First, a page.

Two months before the Tokyo 2020 Olympics, Tokyo residents, enduring their third state of emergency amid a spike in COVID-19 cases, were torn over whether to support the holding of the Games.
Many fear a public health disaster, where hospitals and healthcare workers, straining to treat coronavirus patients and to inoculate the elderly, get overloaded. Japan lags far behind other advanced countries on vaccinations, with only about three percent of the population inoculated once, according to government data.
“We need to send all of our medical resources and manpower to various places. We need people to be inoculated with vaccines and work at the Olympics but in order to do that, we can’t stop regular medical examinations at local clinics like mine. If we do, the medical system will collapse,” said Doctor Kazuhiro Miura who would rather the Olympics be cancelled.
The Tokyo Medical Practitioners Association, representing about 6,000 primary care doctors, has also thrown its weight behind calls to cancel the Tokyo Olympics saying hospitals were already overwhelmed.
A new highly infectious variant of the coronavirus, first identified in India and named B.1.617, has also stoked concerns after spreading rapidly in various countries that had seemingly had the virus under control just earlier this year.
Western Japan has been particularly hard hit from a more-infectious strain first discovered in Britain, while Tokyo Governor Yuriko Koike sounded the alarm in May about the discovery of the Indian variant in the capital.
“If we hold the Olympics, there is no doubt, variants will enter (Japan),” said yoga instructor, Keiko Yamamura. “The schedule (for vaccinations) has been speeding up and we can receive it sooner, but it’s still delayed until the end of the year which means there’s a possibility a (COVID-19) disaster will occur,” she added.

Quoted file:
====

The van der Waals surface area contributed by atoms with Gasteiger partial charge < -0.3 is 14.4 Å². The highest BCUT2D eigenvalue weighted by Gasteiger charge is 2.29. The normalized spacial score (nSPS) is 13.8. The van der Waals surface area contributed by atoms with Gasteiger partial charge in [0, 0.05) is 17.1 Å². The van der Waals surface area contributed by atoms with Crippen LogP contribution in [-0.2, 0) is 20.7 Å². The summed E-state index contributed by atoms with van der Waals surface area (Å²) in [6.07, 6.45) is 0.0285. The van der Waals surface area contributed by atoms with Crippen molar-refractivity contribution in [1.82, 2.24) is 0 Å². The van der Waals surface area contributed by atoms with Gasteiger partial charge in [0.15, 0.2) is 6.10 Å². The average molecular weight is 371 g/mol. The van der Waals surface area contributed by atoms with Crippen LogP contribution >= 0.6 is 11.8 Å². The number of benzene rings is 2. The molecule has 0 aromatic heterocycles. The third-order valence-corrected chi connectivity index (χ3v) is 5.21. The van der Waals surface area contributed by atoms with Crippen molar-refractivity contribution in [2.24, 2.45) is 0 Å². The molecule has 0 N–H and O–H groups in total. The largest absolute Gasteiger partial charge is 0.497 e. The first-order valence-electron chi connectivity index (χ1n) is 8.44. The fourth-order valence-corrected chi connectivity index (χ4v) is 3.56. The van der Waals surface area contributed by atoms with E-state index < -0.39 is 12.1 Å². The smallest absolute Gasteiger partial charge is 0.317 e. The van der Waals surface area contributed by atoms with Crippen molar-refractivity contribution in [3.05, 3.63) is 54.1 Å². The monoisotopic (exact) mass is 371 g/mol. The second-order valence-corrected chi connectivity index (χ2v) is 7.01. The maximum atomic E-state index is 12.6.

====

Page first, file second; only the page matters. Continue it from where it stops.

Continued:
With foreign spectators banned from attending the Games and a decision on domestic spectators still pending, many Tokyo residents also do not see the economic benefits of hosting the Olympics. Some businesses expect the sporting event to further hit their bottom line if Japan continues to impose a state of emergency.
“It’ll lead to shutting down the dance school, which means I’ll lose work and it will just bring problems. I don’t think we should hold it,” said dance school instructor Saori Yamashita.
Opinion polls show a majority of Japanese residents want the Games cancelled, despite the government having vowed to hold a “safe and secure” Olympics.
Japanese tea ceremony master Sosei Ajioka said that while the Games remain an important platform to showcase the work of world-class athletes, “holding the Olympics as an exception, where many people’s movements are forcibly restricted under a state of emergency, is difficult at the moment.”
Meanwhile, sports fans like soba and udon restaurant owner Ryu Ishihara just wanted to feel the excitement of the world’s biggest sporting event.
“I want to watch, hear the results, and cheer because I like sports. But I don’t know how (they will hold it),” he said sombrely.
For sushi chef, Takashi Yonehana, holding the Olympics will mean saving the reputation of Japan in the eyes of the international community.
“I don’t want it to be cancelled, I want it to go ahead because we will be seen as a country that has cancelled the Olympics around the world, I think in the next 100 years.”
The Tokyo Olympics are due to start on July 23.